Considerations for Organizations Seeking Real-Life Stories

With mounting requests for real-life stories in the rare disease community, how can organizations support story sharing and better meet their aims? It’s tempting to simply add a share button to your website and let social media take over. A more thoughtful approach to story sharing, however, may enhance opportunities for our storytellers, patient organizations, and the broader rare disease community.

I.    Initial Planning & Strategy

Do you have a story strategy and are you clear on what stories you are looking for and how you intend to use the stories you receive?
•    Research how other organizations are creatively using stories.
•    Consider the variety of settings where your organization is already sharing stories and the types of stories being told there. What impact have your stories had?
•    Explore how you might better take advantage of the stories you already have access to. For example, can you request permission to post a story shared in a letter sent to your organization? Can a story presented at a meeting be recorded for sharing on the Internet? Can you highlight a member’s personal blog post about their experience at an organizational event?
•    What voices within your community are not being well represented? Identify the missing stories and explain why these stories are important and still needed.
•    Come up with a list of specific reasons why you want people to share their stories with your organization.
•    Identify the times of the year that are key to your group in raising awareness and where you’d like the stories you share to be most available. Create corresponding timelines that make sense for your calendar of events and advocacy opportunities. 

II.    Safety & Privacy

•    Do you need guidelines for deciding what stories you can use and to define necessary limits?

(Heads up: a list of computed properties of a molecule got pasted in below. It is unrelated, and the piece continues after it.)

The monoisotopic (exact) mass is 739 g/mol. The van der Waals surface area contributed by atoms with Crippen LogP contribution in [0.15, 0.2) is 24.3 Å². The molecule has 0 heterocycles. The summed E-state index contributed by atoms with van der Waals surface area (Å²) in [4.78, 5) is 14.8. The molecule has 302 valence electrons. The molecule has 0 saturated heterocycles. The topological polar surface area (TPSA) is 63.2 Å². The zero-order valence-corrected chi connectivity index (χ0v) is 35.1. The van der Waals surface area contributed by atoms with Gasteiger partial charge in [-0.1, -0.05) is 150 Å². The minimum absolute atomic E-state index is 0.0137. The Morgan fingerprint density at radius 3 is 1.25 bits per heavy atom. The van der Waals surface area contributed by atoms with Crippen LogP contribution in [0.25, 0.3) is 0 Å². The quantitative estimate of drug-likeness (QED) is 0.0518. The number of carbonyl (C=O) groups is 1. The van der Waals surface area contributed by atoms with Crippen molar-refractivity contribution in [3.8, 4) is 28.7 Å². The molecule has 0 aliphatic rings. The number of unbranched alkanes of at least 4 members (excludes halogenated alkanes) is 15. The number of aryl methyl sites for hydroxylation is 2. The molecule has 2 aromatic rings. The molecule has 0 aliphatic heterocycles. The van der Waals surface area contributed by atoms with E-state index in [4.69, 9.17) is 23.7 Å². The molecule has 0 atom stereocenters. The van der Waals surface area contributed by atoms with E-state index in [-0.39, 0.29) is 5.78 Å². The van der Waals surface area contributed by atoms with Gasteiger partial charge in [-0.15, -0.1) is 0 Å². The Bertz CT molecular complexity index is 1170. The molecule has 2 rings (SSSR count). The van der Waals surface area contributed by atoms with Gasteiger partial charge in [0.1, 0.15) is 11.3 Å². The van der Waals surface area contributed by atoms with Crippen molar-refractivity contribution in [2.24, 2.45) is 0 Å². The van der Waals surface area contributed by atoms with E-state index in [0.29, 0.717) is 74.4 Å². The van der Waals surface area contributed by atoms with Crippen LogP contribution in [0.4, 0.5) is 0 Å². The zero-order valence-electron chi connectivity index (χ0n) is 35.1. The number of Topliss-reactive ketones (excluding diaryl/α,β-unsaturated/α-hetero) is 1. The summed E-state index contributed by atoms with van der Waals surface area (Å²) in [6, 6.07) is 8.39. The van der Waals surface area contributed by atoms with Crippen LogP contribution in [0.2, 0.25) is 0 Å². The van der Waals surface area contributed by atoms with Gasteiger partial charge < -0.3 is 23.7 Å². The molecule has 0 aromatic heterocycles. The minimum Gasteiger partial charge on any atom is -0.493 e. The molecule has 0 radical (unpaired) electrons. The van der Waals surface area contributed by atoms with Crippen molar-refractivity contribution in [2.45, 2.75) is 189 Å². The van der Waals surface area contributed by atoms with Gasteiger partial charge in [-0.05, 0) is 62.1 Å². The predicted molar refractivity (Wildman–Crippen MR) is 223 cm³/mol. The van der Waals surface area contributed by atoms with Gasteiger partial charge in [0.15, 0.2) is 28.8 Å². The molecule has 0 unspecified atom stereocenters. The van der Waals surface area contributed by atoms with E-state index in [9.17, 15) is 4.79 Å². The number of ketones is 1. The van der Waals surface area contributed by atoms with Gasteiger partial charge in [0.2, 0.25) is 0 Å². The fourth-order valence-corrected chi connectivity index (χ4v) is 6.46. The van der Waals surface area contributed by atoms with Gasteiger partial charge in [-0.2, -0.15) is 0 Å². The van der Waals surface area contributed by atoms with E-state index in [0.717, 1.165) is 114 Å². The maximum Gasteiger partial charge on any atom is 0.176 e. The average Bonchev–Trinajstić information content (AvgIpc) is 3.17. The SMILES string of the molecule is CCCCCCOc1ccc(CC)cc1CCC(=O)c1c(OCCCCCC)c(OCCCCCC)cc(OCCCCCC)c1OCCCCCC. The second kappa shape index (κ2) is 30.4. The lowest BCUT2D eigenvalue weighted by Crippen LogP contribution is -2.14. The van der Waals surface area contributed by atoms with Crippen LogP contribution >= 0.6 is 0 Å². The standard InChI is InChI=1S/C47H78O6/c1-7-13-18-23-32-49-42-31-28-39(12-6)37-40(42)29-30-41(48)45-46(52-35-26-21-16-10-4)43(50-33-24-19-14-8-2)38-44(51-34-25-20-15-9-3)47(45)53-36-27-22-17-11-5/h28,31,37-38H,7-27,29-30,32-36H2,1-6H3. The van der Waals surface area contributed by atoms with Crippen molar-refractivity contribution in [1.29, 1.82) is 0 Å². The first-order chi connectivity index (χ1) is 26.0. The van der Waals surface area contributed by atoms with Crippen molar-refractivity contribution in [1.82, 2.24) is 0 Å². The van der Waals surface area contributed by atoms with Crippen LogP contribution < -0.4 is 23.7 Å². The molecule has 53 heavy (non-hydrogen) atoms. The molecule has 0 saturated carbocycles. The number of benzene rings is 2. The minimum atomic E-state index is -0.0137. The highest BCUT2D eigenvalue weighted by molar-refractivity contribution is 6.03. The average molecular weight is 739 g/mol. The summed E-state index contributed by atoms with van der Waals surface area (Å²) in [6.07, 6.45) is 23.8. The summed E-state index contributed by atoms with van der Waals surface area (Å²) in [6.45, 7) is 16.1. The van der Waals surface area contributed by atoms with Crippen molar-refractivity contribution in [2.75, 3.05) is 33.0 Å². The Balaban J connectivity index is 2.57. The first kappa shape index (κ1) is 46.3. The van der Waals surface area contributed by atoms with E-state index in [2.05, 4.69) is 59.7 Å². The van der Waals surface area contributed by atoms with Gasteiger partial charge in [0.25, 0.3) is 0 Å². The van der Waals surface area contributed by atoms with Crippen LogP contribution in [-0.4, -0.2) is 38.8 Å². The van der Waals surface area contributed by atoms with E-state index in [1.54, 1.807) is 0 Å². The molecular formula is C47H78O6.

•    How will you support potential contributors in considering the pros and cons of sharing for them? For example, you may want to offer a few reflection questions for one to consider before deciding whether or not to share or picking the right story to share.
•    Do you have the appropriate consent forms for accepting stories, especially when involving children?
•    Are there more private story sharing opportunities your group wishes to offer, such as a sharing circle where participation is limited to a specific segment of your community or a moderated online forum that requires a sign-up and validation process?

III.    Before Requesting Stories

•    What incentives, such as a contest, prizes, training or a specific showcase opportunity, can you offer to contributors?
•    Identify the storytelling supports your organization can realistically provide. Who in your organization has the skills to help and what supports will you be able to offer with such tasks as story brainstorming, editing, or layout?
•    Offer a storytelling how-to workshop or other type of storytelling learning session tailored to your group.
•    Research and share the storytelling resources that are available outside your group.
•    Develop opportunities to connect potential story contributors with creative professionals, such as artists, photographers, video editors, designers, and writers, willing to volunteer their time to support bringing stories to life.